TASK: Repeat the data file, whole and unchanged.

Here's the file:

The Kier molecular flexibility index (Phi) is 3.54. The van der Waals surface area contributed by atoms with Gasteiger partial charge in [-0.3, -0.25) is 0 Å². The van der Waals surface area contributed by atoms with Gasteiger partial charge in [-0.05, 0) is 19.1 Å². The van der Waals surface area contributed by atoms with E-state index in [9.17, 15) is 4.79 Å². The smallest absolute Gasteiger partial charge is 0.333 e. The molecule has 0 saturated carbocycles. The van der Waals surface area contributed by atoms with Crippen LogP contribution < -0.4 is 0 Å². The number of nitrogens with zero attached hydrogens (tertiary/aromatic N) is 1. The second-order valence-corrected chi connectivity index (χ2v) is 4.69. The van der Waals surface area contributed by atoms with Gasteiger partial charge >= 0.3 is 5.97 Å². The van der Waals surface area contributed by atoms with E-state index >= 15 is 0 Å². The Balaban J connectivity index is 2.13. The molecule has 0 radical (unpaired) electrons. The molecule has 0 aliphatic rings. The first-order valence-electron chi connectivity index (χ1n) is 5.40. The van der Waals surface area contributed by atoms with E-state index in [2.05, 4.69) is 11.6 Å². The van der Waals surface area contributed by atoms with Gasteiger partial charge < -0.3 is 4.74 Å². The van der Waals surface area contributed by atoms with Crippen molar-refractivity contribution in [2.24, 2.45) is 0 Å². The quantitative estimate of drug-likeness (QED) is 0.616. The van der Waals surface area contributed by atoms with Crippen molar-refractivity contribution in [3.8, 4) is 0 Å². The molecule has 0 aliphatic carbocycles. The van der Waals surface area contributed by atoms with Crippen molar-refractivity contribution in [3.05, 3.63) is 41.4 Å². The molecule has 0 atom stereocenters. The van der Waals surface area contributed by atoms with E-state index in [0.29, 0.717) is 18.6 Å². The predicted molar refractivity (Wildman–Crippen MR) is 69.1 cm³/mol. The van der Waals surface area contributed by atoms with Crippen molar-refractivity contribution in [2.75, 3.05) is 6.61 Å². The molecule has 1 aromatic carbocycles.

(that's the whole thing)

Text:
The Kier molecular flexibility index (Phi) is 3.54. The van der Waals surface area contributed by atoms with Gasteiger partial charge in [-0.3, -0.25) is 0 Å². The van der Waals surface area contributed by atoms with Gasteiger partial charge in [-0.05, 0) is 19.1 Å². The van der Waals surface area contributed by atoms with E-state index in [9.17, 15) is 4.79 Å². The smallest absolute Gasteiger partial charge is 0.333 e. The molecule has 0 saturated carbocycles. The van der Waals surface area contributed by atoms with Crippen LogP contribution < -0.4 is 0 Å². The number of nitrogens with zero attached hydrogens (tertiary/aromatic N) is 1. The second-order valence-corrected chi connectivity index (χ2v) is 4.69. The van der Waals surface area contributed by atoms with Gasteiger partial charge >= 0.3 is 5.97 Å². The van der Waals surface area contributed by atoms with E-state index >= 15 is 0 Å². The Balaban J connectivity index is 2.13. The molecule has 0 radical (unpaired) electrons. The molecule has 0 aliphatic rings. The first-order valence-electron chi connectivity index (χ1n) is 5.40. The van der Waals surface area contributed by atoms with E-state index in [2.05, 4.69) is 11.6 Å². The van der Waals surface area contributed by atoms with Gasteiger partial charge < -0.3 is 4.74 Å². The van der Waals surface area contributed by atoms with Crippen molar-refractivity contribution in [2.24, 2.45) is 0 Å². The quantitative estimate of drug-likeness (QED) is 0.616. The van der Waals surface area contributed by atoms with Crippen molar-refractivity contribution in [3.8, 4) is 0 Å². The molecule has 0 aliphatic carbocycles. The van der Waals surface area contributed by atoms with Crippen molar-refractivity contribution in [3.05, 3.63) is 41.4 Å². The molecule has 0 atom stereocenters. The van der Waals surface area contributed by atoms with E-state index in [0.29, 0.717) is 18.6 Å². The predicted molar refractivity (Wildman–Crippen MR) is 69.1 cm³/mol. The van der Waals surface area contributed by atoms with Crippen molar-refractivity contribution in [2.75, 3.05) is 6.61 Å². The molecule has 1 aromatic carbocycles.